Saturday, March 9, 2013



     The Sanderling (Calidris alba, syn. Crocethia alba or Erolia alba) is a small wader. It is a circumpolar Arctic breeder, and is a long-distance migrant, wintering south to South America, South EuropeAfrica, and Australia. It is highly gregarious in winter, sometimes forming large flocks on coastal mudflats or sandy beaches.It is somewhat unlike other sandpipers in appearance, which has led to the suggestion that it should be placed into a monotypic genus Crocethia. A more recent review (Thomas et al., 2004) indicates, however, that the sanderling is a fairly typical "stint" or small sandpiper and should be separated from the large knots with its closest relatives in a distinct genus.

     This bird is similar in size to a Dunlin, but stouter, with a thick bill. It shows a strong white wingbar in flight, and runs along the sandy beaches it prefers with a characteristic "bicycling" action, stopping frequently to pick small food items. It eats small crabs and other small invertebrates. In spring, birds migrating north from South America consume large numbers ofhorseshoe crab eggs in the Delaware Bay area.In spring, the birds arrive on the High Arctic breeding grounds (see map), where they lay 3–4 eggs in a ground scrape. On the nesting grounds, these birds mainly eat insects and some plant material.The Sanderling is one of the species to which the Agreement on the Conservation of African-Eurasian Migratory Waterbirds (AEWA) applies.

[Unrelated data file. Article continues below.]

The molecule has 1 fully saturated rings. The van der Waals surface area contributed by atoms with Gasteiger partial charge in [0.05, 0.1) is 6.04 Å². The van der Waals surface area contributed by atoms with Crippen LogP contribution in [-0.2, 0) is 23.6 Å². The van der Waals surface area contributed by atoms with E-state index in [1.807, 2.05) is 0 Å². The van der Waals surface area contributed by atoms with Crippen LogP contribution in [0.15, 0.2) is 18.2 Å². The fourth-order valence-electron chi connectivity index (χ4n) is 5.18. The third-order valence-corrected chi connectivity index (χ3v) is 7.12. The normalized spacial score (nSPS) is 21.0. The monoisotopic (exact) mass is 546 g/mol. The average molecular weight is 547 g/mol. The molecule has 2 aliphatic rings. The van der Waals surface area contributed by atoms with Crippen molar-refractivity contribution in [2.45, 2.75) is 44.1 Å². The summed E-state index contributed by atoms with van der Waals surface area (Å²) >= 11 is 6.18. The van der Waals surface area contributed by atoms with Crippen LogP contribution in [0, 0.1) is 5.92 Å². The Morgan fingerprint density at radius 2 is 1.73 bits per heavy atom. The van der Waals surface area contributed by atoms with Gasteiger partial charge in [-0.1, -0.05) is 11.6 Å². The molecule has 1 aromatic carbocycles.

The Sanderling is a small plump sandpiper, 18–20 cm in length. Its weight ranges from 40-100 g. The winter bird is very pale, almost white apart from a dark shoulder patch. This is the source of the specific name, alba, which is the Latin for "white". Later in the summer, the face and throat become brick-red. The juvenile bird is spangled black and white, and shows much more contrast than the adult. Sanderling behavior is distinctive, but visually, if the size is misjudged, a breeding plumage sanderling can be mistaken for some varieties of stint, or a winter plumage sanderling can be mistaken for a Dunlin or Red Knot. It can be told from other small wading birds, given good views, by its lack of a hind toe.